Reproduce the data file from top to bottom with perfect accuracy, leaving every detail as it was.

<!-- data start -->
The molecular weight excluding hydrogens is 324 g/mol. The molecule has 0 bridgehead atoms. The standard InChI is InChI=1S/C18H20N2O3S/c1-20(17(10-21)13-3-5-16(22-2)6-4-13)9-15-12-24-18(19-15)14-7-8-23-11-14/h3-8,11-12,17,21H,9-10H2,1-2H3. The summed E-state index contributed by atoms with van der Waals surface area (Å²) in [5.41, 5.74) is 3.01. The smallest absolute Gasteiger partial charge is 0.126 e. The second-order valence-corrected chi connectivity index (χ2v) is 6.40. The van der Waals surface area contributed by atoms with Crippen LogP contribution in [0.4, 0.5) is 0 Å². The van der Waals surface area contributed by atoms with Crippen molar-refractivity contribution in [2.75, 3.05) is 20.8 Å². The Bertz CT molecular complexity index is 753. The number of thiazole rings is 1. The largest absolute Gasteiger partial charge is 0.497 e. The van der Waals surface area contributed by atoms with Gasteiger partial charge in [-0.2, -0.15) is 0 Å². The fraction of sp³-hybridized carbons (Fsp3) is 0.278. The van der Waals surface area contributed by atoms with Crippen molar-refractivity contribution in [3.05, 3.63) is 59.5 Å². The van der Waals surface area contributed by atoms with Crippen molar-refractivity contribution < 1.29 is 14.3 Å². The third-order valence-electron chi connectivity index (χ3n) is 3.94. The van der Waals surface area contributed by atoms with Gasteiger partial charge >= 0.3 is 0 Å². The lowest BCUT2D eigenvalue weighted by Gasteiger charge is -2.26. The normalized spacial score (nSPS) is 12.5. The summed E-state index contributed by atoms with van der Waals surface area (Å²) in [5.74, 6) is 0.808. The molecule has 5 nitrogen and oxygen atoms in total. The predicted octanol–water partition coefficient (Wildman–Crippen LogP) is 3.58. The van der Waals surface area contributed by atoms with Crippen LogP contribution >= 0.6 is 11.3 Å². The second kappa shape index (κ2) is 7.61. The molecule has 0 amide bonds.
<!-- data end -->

The molecular weight excluding hydrogens is 324 g/mol. The molecule has 0 bridgehead atoms. The standard InChI is InChI=1S/C18H20N2O3S/c1-20(17(10-21)13-3-5-16(22-2)6-4-13)9-15-12-24-18(19-15)14-7-8-23-11-14/h3-8,11-12,17,21H,9-10H2,1-2H3. The summed E-state index contributed by atoms with van der Waals surface area (Å²) in [5.41, 5.74) is 3.01. The smallest absolute Gasteiger partial charge is 0.126 e. The second-order valence-corrected chi connectivity index (χ2v) is 6.40. The van der Waals surface area contributed by atoms with Crippen LogP contribution in [0.4, 0.5) is 0 Å². The van der Waals surface area contributed by atoms with Crippen molar-refractivity contribution in [2.75, 3.05) is 20.8 Å². The Bertz CT molecular complexity index is 753. The number of thiazole rings is 1. The largest absolute Gasteiger partial charge is 0.497 e. The van der Waals surface area contributed by atoms with Gasteiger partial charge in [-0.2, -0.15) is 0 Å². The fraction of sp³-hybridized carbons (Fsp3) is 0.278. The van der Waals surface area contributed by atoms with Crippen molar-refractivity contribution in [3.05, 3.63) is 59.5 Å². The van der Waals surface area contributed by atoms with Crippen molar-refractivity contribution < 1.29 is 14.3 Å². The third-order valence-electron chi connectivity index (χ3n) is 3.94. The van der Waals surface area contributed by atoms with Gasteiger partial charge >= 0.3 is 0 Å². The lowest BCUT2D eigenvalue weighted by Gasteiger charge is -2.26. The normalized spacial score (nSPS) is 12.5. The summed E-state index contributed by atoms with van der Waals surface area (Å²) in [5.74, 6) is 0.808. The molecule has 5 nitrogen and oxygen atoms in total. The predicted octanol–water partition coefficient (Wildman–Crippen LogP) is 3.58. The van der Waals surface area contributed by atoms with Crippen LogP contribution >= 0.6 is 11.3 Å². The second kappa shape index (κ2) is 7.61. The molecule has 0 amide bonds.